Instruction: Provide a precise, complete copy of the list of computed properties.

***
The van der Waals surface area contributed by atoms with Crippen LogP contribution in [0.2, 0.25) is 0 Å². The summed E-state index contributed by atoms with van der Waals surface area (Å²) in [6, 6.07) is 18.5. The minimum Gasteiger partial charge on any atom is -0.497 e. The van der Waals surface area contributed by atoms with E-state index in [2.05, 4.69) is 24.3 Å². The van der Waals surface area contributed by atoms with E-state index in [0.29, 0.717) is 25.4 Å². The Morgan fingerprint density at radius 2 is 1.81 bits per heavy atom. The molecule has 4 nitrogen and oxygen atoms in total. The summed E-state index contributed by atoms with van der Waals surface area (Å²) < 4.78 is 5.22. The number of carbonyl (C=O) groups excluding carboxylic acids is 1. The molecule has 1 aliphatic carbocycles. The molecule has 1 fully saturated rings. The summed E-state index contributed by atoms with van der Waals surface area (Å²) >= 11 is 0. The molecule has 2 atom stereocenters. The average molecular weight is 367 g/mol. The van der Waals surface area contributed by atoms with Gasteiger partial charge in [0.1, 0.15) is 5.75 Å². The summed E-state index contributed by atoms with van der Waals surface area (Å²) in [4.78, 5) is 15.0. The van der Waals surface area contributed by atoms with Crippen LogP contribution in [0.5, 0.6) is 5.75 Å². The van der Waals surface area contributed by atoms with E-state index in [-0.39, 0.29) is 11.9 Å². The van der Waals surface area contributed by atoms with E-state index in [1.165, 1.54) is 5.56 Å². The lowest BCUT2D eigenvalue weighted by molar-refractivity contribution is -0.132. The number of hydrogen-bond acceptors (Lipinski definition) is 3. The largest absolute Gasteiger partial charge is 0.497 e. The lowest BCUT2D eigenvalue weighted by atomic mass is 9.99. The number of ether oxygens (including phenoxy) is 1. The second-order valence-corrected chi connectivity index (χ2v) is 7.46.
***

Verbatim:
The van der Waals surface area contributed by atoms with Crippen LogP contribution in [0.2, 0.25) is 0 Å². The summed E-state index contributed by atoms with van der Waals surface area (Å²) in [6, 6.07) is 18.5. The minimum Gasteiger partial charge on any atom is -0.497 e. The van der Waals surface area contributed by atoms with E-state index in [2.05, 4.69) is 24.3 Å². The van der Waals surface area contributed by atoms with E-state index in [0.29, 0.717) is 25.4 Å². The Morgan fingerprint density at radius 2 is 1.81 bits per heavy atom. The molecule has 4 nitrogen and oxygen atoms in total. The summed E-state index contributed by atoms with van der Waals surface area (Å²) < 4.78 is 5.22. The number of carbonyl (C=O) groups excluding carboxylic acids is 1. The molecule has 1 aliphatic carbocycles. The molecule has 1 fully saturated rings. The summed E-state index contributed by atoms with van der Waals surface area (Å²) >= 11 is 0. The molecule has 2 atom stereocenters. The average molecular weight is 367 g/mol. The van der Waals surface area contributed by atoms with Gasteiger partial charge in [0.1, 0.15) is 5.75 Å². The summed E-state index contributed by atoms with van der Waals surface area (Å²) in [4.78, 5) is 15.0. The van der Waals surface area contributed by atoms with Crippen LogP contribution in [0.5, 0.6) is 5.75 Å². The van der Waals surface area contributed by atoms with E-state index in [-0.39, 0.29) is 11.9 Å². The van der Waals surface area contributed by atoms with E-state index in [1.165, 1.54) is 5.56 Å². The lowest BCUT2D eigenvalue weighted by molar-refractivity contribution is -0.132. The number of hydrogen-bond acceptors (Lipinski definition) is 3. The largest absolute Gasteiger partial charge is 0.497 e. The lowest BCUT2D eigenvalue weighted by atomic mass is 9.99. The number of ether oxygens (including phenoxy) is 1. The second-order valence-corrected chi connectivity index (χ2v) is 7.46.